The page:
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able beautiful believe better Bulstrode called carried Casaubon Celia certainly consider course dear don't Dorothea effect everything expect eyes face fact Farebrother father Featherstone feeling fellow felt Fred friends Garth gave girl give given hand head hear hope horse husband ideas imagine interest keep kind knew knowledge lady learned least less light living looked Lydgate marriage marry Mary mean Middlemarch mind Miss Brooke morning mother nature never object once opinion passed perhaps person play poor possible pounds present question reason regarded Rosamond round seemed seen sense side Sir James sister smile sort speak suppose sure taken talk tell things thought tion took turned uncle usual Vincy wish woman young
36. oldal - The intensity of her religious disposition, the coercion it exercised over her life, was but one aspect of a nature altogether ardent, theoretic, and intellectually consequent : and with such a nature, struggling in the bands of a narrow teaching, hemmed in by a social life which seemed nothing but a labyrinth of petty courses, a walledin maze of small paths that led no whither, the outcome was sure to strike others as at once exaggeration and inconsistency.
366. oldal - Love seeketh not Itself to please, Nor for itself hath any care, But for another gives its ease, And builds a Heaven in Hell's despair." So sung a little Clod of Clay Trodden with the cattle's feet, But a Pebble of the brook Warbled out these metres meet: "Love seeketh only Self to please, To bind another to Its delight, Joys in another's loss of ease, And builds a Hell in Heaven's despite.
10. oldal - ... from that wretched mistake he made in matrimony; or John Milton when his blindness had come on; or any of the other great men whose odd habits it would have been glorious piety to endure; but an amiable handsome baronet, who said "Exactly" to her remarks even when she expressed uncertainty, - how could he affect her as a lover?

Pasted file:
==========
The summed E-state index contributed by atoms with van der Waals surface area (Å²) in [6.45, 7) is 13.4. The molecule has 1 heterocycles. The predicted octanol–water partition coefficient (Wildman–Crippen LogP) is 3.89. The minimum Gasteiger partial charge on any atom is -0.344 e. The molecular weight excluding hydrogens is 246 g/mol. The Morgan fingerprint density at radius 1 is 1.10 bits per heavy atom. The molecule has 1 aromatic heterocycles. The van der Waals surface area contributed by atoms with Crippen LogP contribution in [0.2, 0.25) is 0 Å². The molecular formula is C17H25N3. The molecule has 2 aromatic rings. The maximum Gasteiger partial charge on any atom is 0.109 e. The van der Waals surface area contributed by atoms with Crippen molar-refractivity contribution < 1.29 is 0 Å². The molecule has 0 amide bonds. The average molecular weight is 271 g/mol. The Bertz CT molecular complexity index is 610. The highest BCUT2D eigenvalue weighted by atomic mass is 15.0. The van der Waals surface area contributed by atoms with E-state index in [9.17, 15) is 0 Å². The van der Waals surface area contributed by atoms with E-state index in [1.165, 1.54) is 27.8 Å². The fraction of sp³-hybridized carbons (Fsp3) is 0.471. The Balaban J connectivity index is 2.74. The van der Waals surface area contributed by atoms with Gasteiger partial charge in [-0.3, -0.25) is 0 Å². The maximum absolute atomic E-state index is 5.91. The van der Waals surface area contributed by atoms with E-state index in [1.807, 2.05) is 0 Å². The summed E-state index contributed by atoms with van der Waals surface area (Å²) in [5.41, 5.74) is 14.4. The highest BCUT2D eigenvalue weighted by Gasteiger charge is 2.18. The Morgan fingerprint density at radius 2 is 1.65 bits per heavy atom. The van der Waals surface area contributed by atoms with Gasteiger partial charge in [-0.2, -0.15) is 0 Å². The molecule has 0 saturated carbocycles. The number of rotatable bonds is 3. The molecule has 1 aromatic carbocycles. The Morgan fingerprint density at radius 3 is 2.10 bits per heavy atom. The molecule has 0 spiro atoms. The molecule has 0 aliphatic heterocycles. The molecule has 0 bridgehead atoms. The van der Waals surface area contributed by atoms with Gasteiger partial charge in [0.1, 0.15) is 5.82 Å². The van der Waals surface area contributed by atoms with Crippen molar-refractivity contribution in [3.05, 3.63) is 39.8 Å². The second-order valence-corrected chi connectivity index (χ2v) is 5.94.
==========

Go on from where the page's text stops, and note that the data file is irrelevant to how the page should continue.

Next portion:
9. oldal - Most men thought her bewitching when she was on horseback. She loved the fresh air and the various aspects of the country, and when her eyes and cheeks glowed with mingled pleasure she looked very little like a devotee.
131. oldal - But deeds and language such as men do use, And persons such as comedy would choose, When she would show an image of the times, And sport with human follies, not with crimes.
219. oldal - Strange, that some of us, with quick alternate vision, see beyond our infatuations, and even while we rave on the heights, behold the wide plain where our persistent self pauses and awaits us.
19. oldal - She spoke with more energy than is expected of so young a lady, but Sir James had appealed to her. He was accustomed to do so, and she had often thought that she could urge him to many good actions when he was her brother-in-law. Mr. Casaubon turned his eyes very markedly on Dorothea while she was speaking, and seemed to observe her newly. " Young ladies don't understand political economy, you know,
389. oldal - ... is awkwardly driven by their impulses, instead of being steered by wary grace and propriety. Do you imagine that her rapid forecast and rumination concerning house-furniture and society were ever discernible in her conversation, even with her mamma? On the contrary, she would have expressed the prettiest surprise and disapprobation if she had heard that another young lady had been detected in that immodest prematureness — indeed, would probably have disbelieved in its possibility. For Rosamond...
26. oldal - ... cleverness he delighted. Why not? A man's mind — what there is of it — has always the advantage of being masculine, — as the smallest birch-tree is of a higher kind than the most soaring palm — and even his ignorance is of a sounder quality. Sir James might not have originated this estimate; but a kind Providence furnishes the limpest personality with a little gum or starch in the form of tradition.